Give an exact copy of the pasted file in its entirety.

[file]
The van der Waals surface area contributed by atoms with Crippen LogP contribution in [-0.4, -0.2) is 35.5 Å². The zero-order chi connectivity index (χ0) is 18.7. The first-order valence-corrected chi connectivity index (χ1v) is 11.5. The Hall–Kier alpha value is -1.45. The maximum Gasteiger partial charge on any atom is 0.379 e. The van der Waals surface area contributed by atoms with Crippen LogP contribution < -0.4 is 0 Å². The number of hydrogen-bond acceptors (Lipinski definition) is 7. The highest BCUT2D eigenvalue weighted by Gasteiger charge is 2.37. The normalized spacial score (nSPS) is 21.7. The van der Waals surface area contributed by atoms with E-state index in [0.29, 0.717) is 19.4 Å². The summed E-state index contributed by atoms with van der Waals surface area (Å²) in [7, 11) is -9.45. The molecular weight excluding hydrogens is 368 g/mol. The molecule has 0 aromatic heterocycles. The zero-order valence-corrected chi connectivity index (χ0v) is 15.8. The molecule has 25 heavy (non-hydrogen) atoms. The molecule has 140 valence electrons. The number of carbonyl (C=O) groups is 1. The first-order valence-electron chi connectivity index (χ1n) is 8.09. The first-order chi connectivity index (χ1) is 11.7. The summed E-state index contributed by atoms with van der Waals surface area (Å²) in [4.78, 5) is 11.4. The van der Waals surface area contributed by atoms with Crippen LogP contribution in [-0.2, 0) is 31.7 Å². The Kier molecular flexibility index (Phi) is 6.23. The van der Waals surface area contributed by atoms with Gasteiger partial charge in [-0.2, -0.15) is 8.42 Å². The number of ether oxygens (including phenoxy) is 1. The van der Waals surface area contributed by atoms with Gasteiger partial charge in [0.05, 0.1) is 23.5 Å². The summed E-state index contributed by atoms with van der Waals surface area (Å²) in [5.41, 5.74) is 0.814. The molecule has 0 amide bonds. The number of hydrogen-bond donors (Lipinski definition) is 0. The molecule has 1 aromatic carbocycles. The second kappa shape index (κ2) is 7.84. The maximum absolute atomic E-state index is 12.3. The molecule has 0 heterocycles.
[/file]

The van der Waals surface area contributed by atoms with Crippen LogP contribution in [-0.4, -0.2) is 35.5 Å². The zero-order chi connectivity index (χ0) is 18.7. The first-order valence-corrected chi connectivity index (χ1v) is 11.5. The Hall–Kier alpha value is -1.45. The maximum Gasteiger partial charge on any atom is 0.379 e. The van der Waals surface area contributed by atoms with Crippen LogP contribution < -0.4 is 0 Å². The number of hydrogen-bond acceptors (Lipinski definition) is 7. The highest BCUT2D eigenvalue weighted by Gasteiger charge is 2.37. The normalized spacial score (nSPS) is 21.7. The van der Waals surface area contributed by atoms with E-state index in [0.29, 0.717) is 19.4 Å². The summed E-state index contributed by atoms with van der Waals surface area (Å²) in [7, 11) is -9.45. The molecular weight excluding hydrogens is 368 g/mol. The molecule has 0 aromatic heterocycles. The zero-order valence-corrected chi connectivity index (χ0v) is 15.8. The molecule has 25 heavy (non-hydrogen) atoms. The molecule has 140 valence electrons. The number of carbonyl (C=O) groups is 1. The first-order valence-electron chi connectivity index (χ1n) is 8.09. The first-order chi connectivity index (χ1) is 11.7. The summed E-state index contributed by atoms with van der Waals surface area (Å²) in [4.78, 5) is 11.4. The van der Waals surface area contributed by atoms with Crippen LogP contribution in [-0.2, 0) is 31.7 Å². The Kier molecular flexibility index (Phi) is 6.23. The van der Waals surface area contributed by atoms with Gasteiger partial charge in [-0.2, -0.15) is 8.42 Å². The number of ether oxygens (including phenoxy) is 1. The van der Waals surface area contributed by atoms with Gasteiger partial charge in [0.05, 0.1) is 23.5 Å². The summed E-state index contributed by atoms with van der Waals surface area (Å²) in [5.41, 5.74) is 0.814. The molecule has 0 amide bonds. The number of hydrogen-bond donors (Lipinski definition) is 0. The molecule has 1 aromatic carbocycles. The second kappa shape index (κ2) is 7.84. The maximum absolute atomic E-state index is 12.3. The molecule has 0 heterocycles.